Interesting reading.  Some things to learn about habitat, ducks, expectations.  Down toward the bottom is further confirmation that duck hunters may be crazier than birders:  I personally like to see the temperature drop into the 20s in December.

Edge Wade
Columbia, MO
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Begin forwarded message:

From: Jim Low <[log in to unmask]>
Date: October 29, 2009 3:37:57 PM CDT
To: "[log in to unmask]" <[log in to unmask]>
Subject: [Mdcnews] All Outdoors News Re: Duck Season Forecast

Abundant ducks, habitat, spell good hunting for Missouri

With the right weather, the 2009-2010 waterfowl season could be memorable.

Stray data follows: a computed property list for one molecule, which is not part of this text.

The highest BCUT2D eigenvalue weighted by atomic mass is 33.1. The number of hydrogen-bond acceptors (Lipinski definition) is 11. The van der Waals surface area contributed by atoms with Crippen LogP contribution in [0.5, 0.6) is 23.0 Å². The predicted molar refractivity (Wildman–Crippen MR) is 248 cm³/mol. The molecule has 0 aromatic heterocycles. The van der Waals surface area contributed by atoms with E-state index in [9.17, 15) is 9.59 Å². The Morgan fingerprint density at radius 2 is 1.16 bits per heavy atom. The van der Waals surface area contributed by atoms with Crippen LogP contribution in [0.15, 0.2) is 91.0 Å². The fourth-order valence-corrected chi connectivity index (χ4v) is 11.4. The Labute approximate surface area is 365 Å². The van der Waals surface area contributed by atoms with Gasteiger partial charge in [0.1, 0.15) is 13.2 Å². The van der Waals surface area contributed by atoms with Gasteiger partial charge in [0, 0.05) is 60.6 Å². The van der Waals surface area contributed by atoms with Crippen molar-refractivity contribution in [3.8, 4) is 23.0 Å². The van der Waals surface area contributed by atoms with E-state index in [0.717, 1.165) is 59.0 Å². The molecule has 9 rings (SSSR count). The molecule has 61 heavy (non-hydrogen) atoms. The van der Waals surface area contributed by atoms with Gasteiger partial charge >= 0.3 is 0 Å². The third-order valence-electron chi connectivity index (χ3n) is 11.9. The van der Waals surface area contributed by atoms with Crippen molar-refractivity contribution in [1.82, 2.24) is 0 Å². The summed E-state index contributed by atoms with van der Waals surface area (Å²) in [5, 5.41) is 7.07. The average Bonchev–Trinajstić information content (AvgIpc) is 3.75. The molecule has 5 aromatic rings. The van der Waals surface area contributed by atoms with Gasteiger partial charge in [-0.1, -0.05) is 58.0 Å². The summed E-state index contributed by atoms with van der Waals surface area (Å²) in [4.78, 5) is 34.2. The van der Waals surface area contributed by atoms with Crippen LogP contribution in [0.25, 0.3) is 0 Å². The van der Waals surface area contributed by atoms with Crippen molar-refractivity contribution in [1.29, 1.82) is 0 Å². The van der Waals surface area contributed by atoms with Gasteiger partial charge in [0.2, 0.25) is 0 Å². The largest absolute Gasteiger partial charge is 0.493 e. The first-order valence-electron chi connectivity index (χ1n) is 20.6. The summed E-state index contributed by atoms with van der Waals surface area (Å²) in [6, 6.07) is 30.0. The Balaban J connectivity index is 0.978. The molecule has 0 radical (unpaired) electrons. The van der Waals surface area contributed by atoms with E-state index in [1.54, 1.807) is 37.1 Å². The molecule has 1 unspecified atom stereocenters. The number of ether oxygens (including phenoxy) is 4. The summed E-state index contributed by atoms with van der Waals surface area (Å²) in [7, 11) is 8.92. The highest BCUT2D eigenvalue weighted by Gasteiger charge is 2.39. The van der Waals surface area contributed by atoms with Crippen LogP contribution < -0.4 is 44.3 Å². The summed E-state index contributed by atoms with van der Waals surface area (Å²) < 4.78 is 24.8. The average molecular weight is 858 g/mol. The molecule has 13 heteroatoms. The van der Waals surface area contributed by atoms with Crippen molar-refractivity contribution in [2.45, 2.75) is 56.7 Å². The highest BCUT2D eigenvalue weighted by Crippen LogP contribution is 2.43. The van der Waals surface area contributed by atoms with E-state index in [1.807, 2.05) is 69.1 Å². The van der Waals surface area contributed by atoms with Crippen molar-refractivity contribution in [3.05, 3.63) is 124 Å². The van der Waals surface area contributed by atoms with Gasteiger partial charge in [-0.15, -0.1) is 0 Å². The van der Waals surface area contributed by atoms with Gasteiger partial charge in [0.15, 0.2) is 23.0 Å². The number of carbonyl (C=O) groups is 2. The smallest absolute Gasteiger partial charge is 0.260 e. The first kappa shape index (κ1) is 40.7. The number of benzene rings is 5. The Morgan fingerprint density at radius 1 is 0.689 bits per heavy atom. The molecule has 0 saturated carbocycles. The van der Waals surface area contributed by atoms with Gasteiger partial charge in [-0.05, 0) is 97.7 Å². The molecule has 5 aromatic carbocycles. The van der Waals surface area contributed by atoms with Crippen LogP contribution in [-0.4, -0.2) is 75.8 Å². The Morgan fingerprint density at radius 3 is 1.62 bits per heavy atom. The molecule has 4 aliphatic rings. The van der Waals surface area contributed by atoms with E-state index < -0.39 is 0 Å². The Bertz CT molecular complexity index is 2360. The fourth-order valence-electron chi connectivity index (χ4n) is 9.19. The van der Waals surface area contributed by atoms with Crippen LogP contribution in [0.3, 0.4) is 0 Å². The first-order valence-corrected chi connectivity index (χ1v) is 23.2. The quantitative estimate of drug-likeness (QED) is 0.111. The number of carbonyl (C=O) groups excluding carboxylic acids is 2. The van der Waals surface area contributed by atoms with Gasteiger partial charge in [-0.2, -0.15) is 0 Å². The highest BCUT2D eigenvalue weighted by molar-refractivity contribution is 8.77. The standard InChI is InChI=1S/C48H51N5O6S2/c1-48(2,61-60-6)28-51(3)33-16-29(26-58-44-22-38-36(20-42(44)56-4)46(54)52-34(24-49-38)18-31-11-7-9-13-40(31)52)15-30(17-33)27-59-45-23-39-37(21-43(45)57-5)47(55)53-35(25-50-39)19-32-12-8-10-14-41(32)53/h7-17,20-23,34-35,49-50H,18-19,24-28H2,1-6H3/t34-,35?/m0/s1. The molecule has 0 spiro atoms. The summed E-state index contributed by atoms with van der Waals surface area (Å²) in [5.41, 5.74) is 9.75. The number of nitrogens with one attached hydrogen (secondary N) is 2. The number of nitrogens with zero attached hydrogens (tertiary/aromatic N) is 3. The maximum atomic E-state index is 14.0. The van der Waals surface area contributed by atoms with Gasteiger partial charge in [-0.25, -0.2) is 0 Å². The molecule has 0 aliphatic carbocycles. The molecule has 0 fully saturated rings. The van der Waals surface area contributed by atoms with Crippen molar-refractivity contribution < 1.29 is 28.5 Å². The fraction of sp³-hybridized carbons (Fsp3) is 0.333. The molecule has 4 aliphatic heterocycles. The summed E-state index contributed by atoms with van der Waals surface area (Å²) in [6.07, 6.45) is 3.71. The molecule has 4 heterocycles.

JEFFERSON CITY–Missouri has nearly everything it needs for a terrific duck season. Now it is just a matter of watching the weather.

For the second year in a row, ducks found plenty of nesting habitat, especially in the north-central United States. This Prairie Pothole Region produces most of the ducks that migrate through Missouri in what is known as the Mississippi Flyway.

The numbers are heartening. The U.S. Fish and Wildlife Service (FWS) estimates North America’s total breeding duck population at 42 million. That is up 13 percent from last year and 25 percent more than the average since 1955.

Mallards are the species most sought after by hunters. This year’s estimate of mallard breeding numbers is 8.5 million, 10 percent more than last year and 13 percent above the long-term average (LTA).

Surveys found 7.4 million breeding blue-winged teal, 11 percent more than last year and up 60 percent from the LTA. Estimates of other duck species’ breeding numbers were:

·        Northern pintails, 3.2 million, up 23 percent from last year but still 20 percent below the LTA.

·        Green-winged teal, 3.4 million, up 16 percent from last year and 79 percent above the LTA.